These were the shows that were unafraid to be visually and narratively inventive. Some of the most interesting ones were more experimental, somewhat abstract and even a little disturbing. This was the era that gave us Ren & Stimpy and Rocko’s Modern Life, truly pushing the boundaries of what one could get away with in a children’s cartoon. A celebration of the grotesque repackaged as something palatable and even endearing to the oddball kids who found they had an easier time relating to bizarre-looking outcasts than clean-cut caped crusaders. It was this latter category that gave us the uniquely delightful Aaahh!!! Real Monsters.
Created by Gábor Csupó and Peter Gaffney for Nickelodeon and based on a concept by Csupó and his wife Arlene Klasky (whose company Klasky Csupo had already seen considerable success with Rugrats), the show follows three young monsters who live in a garbage dump and attend monster school, where they learn the ins and outs of scaring people. Ickis (Charlie Adler) is a diminutive purple rabbit-looking thing who’s often more afraid of the people he’s supposed to be scaring than they are of him, but is fiercely loyal to his friends and can grow to enormous size when under pressure. Oblina (Christine Cavanaugh) typically appears as a sentient black-and-white candy cane, though she can transform into virtually any shape as the situation suits her, and regularly finds herself being the voice of reason when things get hairy. Krumm (David Eccles) most closely resembles a naked hairy baby, except that his eyeballs are detached and need to be carried around. The most carefree of the trio, his scaring abilities have less to do with his outward appearance than with his ghastly odor, which can clear a room in record time.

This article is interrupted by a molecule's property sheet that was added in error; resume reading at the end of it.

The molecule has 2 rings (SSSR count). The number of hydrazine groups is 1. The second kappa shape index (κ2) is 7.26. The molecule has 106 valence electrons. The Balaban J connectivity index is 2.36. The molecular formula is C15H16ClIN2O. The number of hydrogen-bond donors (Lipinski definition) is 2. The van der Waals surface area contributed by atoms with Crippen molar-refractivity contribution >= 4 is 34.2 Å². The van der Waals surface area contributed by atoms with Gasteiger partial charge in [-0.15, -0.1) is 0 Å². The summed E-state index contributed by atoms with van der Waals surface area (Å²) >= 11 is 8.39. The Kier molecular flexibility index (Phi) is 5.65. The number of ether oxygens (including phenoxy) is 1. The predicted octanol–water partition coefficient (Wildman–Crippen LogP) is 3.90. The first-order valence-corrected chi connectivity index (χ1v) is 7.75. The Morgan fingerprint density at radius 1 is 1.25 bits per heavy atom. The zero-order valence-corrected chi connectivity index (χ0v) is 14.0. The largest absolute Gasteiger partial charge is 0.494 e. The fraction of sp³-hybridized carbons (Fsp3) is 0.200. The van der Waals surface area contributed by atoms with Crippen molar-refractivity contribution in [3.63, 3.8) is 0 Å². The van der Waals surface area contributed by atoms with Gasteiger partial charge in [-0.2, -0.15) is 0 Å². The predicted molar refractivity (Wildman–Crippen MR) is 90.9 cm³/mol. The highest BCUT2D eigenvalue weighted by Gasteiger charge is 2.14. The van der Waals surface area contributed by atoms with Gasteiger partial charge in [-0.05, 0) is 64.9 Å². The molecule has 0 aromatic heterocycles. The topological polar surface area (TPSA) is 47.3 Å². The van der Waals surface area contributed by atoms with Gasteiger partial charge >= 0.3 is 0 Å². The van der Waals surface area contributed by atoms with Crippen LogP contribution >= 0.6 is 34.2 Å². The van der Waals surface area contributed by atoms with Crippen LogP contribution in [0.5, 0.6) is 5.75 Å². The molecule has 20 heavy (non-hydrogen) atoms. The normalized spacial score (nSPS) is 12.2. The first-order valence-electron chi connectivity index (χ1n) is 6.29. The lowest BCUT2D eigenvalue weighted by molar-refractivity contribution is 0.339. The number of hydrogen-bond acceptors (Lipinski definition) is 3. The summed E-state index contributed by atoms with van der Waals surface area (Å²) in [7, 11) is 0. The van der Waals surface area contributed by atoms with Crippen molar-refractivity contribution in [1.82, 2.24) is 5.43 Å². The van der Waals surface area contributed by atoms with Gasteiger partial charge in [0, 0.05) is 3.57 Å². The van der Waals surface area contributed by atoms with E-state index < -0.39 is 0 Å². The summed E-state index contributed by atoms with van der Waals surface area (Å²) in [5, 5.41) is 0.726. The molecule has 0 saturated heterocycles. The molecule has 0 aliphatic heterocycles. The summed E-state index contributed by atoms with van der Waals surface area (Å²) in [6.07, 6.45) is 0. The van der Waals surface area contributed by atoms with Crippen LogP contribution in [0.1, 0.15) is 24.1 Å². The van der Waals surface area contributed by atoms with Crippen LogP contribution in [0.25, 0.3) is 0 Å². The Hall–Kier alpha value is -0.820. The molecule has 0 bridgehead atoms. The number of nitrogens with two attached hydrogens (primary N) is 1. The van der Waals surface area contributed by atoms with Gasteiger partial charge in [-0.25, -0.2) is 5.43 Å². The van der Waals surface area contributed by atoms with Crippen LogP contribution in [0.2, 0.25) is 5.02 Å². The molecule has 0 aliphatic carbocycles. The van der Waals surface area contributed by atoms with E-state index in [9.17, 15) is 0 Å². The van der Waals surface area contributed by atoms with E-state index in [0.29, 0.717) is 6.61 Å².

So far, so gross, right? That’s not even the half of it. As mentioned, the trio and their numerous classmates all live in a garbage dump, which probably sounds less than ideal to you or I, but is a virtual paradise to the monsters. The characters delight in the consumption of filth and waste. Every other shot seems to have a bug or two scurrying around, often seconds away from being a snack for whomever is nearest. Indeed, it is the cleanliness of the human world that frightens these monsters the most. They do their best to steer clear of anything we might consider normalcy as they fulfill various homework assignments issued by their vindictive and temperamental professor, the Gromble (Gregg Berger).